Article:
Protesters turn out to admonish Rep. Doolittle
August 10, 2006
As anticipated, a handful of protesters stood by the gates of Sand Harbor State Park admonishing the presence of Congressman John Doolittle, R-Calif.
Clad in straw hats and carrying giant red foam hands usually associated with rabid fans at sporting events that read “caught red-handed” and signs that said “Do-little for the environment” the protesters encouraged motorists in-bound to Thursday’s Lake Tahoe Forum environmental summit to honk their horns or wave in favor of ousting the scandaled lawmaker.
“Doolittle has taken excessive amounts of money to buy votes and support for projects that have nothing to do with District 4,” said South Shore resident and protester Laurel Ames. “(Doolittle) and Delay should have both resigned because of their connection with Abramoff.”
Ames’ reference to Doolittle’s direct connections with Jack Abramoff, the embattled former Washington lobbyist who in January pled guilty to three criminal felony counts, was on the lips of many protesters.
Most notably, Abramoff’s contributions of some $140,000 to the Roseville Republican’s campaigns and political action committees since 1999 were reported in March.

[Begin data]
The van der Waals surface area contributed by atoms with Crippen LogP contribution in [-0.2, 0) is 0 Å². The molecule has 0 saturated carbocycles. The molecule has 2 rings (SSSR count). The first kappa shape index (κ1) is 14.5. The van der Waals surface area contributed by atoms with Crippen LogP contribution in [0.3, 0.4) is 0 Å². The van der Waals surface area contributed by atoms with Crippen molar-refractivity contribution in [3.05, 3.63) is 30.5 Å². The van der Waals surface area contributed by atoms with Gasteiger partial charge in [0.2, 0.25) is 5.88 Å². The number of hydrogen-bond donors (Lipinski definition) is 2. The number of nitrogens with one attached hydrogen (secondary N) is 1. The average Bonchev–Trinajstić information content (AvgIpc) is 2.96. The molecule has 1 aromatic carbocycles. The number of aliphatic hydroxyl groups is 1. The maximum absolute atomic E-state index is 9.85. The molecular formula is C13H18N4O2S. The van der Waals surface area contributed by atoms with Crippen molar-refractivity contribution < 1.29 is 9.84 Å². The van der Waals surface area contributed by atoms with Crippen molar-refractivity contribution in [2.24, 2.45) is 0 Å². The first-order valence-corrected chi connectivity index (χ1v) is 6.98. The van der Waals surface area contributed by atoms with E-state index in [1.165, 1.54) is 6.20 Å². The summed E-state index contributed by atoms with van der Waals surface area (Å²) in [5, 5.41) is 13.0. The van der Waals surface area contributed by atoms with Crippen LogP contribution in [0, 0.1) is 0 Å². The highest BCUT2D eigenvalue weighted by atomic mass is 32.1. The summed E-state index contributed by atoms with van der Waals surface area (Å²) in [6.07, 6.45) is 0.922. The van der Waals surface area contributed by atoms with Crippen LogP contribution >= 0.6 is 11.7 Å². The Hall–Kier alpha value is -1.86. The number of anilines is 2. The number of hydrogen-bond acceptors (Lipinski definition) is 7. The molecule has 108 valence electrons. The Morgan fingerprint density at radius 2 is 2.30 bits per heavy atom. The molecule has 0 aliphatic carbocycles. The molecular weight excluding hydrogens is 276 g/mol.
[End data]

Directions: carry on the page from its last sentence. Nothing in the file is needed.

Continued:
“Anyone who knows John Doolittle personally is well aware of his character and high standard of ethics,” Doolittle press aide Laura Blackan said in March. “Any suggestion to the contrary is devoid of any basis whatsoever.”
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Earlier this year, the Wall Street Journal singled out four House members, Doolittle among them, whose relationships with Abramoff were under examination. The others are Rep. Bob Ney, R-Ohio, Sen. Conrad Burns, R-Mont., and former House Majority Leader Tom DeLay of Texas.
Embattled Delay will not run for re-election. Bob Ney declared this week he will end his bid for re-election.
Other protesters Thursday said they were also befuddled at Doolittle’s “spotty” environmental record and questioned his motives for the rare summit appearance.
“I find it ironic that John Doolittle is at an environmental summit because he is one of the most anti-environmental people in Congress,” said Jennifer Montgomery of Donner Summit. “I was one of his constituents.”
Doolittle himself decided to take a positive, non-partisan tack at Thursday’s summit.
“There are great political divisions among us,” he said. “But on Lake Tahoe we are very, very close… it has truly been a collaborative effort.”
A Washington representative with the League of Conservation Voters said Doolittle’s lifetime score on voting for environmental issues is 4 percent.
” The Sacramento Bee contributed to this report